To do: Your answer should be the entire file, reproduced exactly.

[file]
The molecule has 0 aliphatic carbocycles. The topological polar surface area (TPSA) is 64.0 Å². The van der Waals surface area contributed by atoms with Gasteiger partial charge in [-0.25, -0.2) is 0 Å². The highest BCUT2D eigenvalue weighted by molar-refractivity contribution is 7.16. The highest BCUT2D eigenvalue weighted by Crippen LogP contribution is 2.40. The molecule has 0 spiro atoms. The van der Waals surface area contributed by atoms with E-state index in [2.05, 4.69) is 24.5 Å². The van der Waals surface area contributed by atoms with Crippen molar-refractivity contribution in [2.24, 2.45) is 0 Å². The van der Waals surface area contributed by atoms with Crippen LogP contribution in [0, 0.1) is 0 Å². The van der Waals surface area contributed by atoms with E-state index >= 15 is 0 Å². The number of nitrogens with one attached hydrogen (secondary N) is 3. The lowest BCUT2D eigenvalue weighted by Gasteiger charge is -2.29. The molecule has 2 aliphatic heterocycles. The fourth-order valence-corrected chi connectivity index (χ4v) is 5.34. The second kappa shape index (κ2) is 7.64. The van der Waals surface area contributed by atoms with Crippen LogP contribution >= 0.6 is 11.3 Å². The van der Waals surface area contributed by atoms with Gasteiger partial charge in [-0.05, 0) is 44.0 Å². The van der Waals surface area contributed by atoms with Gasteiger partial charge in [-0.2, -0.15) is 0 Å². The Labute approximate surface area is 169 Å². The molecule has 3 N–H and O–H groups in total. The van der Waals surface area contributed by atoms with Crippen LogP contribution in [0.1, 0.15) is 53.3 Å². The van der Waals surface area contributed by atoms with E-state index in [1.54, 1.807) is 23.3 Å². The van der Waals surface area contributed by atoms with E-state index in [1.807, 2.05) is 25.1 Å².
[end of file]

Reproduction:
The molecule has 0 aliphatic carbocycles. The topological polar surface area (TPSA) is 64.0 Å². The van der Waals surface area contributed by atoms with Gasteiger partial charge in [-0.25, -0.2) is 0 Å². The highest BCUT2D eigenvalue weighted by molar-refractivity contribution is 7.16. The highest BCUT2D eigenvalue weighted by Crippen LogP contribution is 2.40. The molecule has 0 spiro atoms. The van der Waals surface area contributed by atoms with E-state index in [2.05, 4.69) is 24.5 Å². The van der Waals surface area contributed by atoms with Crippen molar-refractivity contribution in [2.24, 2.45) is 0 Å². The van der Waals surface area contributed by atoms with Crippen LogP contribution in [0, 0.1) is 0 Å². The van der Waals surface area contributed by atoms with E-state index >= 15 is 0 Å². The number of nitrogens with one attached hydrogen (secondary N) is 3. The lowest BCUT2D eigenvalue weighted by Gasteiger charge is -2.29. The molecule has 2 aliphatic heterocycles. The fourth-order valence-corrected chi connectivity index (χ4v) is 5.34. The second kappa shape index (κ2) is 7.64. The van der Waals surface area contributed by atoms with Crippen LogP contribution >= 0.6 is 11.3 Å². The van der Waals surface area contributed by atoms with Gasteiger partial charge in [-0.05, 0) is 44.0 Å². The van der Waals surface area contributed by atoms with Gasteiger partial charge in [-0.2, -0.15) is 0 Å². The Labute approximate surface area is 169 Å². The molecule has 3 N–H and O–H groups in total. The van der Waals surface area contributed by atoms with Crippen LogP contribution in [0.1, 0.15) is 53.3 Å². The van der Waals surface area contributed by atoms with E-state index in [1.54, 1.807) is 23.3 Å². The van der Waals surface area contributed by atoms with E-state index in [1.807, 2.05) is 25.1 Å².